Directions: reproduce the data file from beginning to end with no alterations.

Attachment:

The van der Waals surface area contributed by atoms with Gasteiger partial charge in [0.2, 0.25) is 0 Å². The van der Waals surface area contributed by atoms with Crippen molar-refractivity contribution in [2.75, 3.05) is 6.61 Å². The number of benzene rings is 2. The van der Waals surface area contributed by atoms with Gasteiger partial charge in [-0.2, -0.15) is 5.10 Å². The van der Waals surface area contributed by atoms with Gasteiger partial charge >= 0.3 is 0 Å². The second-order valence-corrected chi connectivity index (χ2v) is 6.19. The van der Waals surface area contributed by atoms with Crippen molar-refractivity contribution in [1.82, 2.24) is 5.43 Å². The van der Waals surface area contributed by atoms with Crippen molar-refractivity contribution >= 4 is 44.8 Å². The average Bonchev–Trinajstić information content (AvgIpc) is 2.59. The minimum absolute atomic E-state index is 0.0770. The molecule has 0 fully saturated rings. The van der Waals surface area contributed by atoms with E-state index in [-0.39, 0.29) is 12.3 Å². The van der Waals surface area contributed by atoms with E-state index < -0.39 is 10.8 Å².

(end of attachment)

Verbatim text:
The van der Waals surface area contributed by atoms with Gasteiger partial charge in [0.2, 0.25) is 0 Å². The van der Waals surface area contributed by atoms with Crippen molar-refractivity contribution in [2.75, 3.05) is 6.61 Å². The number of benzene rings is 2. The van der Waals surface area contributed by atoms with Gasteiger partial charge in [-0.2, -0.15) is 5.10 Å². The van der Waals surface area contributed by atoms with Gasteiger partial charge >= 0.3 is 0 Å². The second-order valence-corrected chi connectivity index (χ2v) is 6.19. The van der Waals surface area contributed by atoms with Crippen molar-refractivity contribution in [1.82, 2.24) is 5.43 Å². The van der Waals surface area contributed by atoms with Crippen molar-refractivity contribution >= 4 is 44.8 Å². The average Bonchev–Trinajstić information content (AvgIpc) is 2.59. The minimum absolute atomic E-state index is 0.0770. The molecule has 0 fully saturated rings. The van der Waals surface area contributed by atoms with E-state index in [-0.39, 0.29) is 12.3 Å². The van der Waals surface area contributed by atoms with E-state index < -0.39 is 10.8 Å².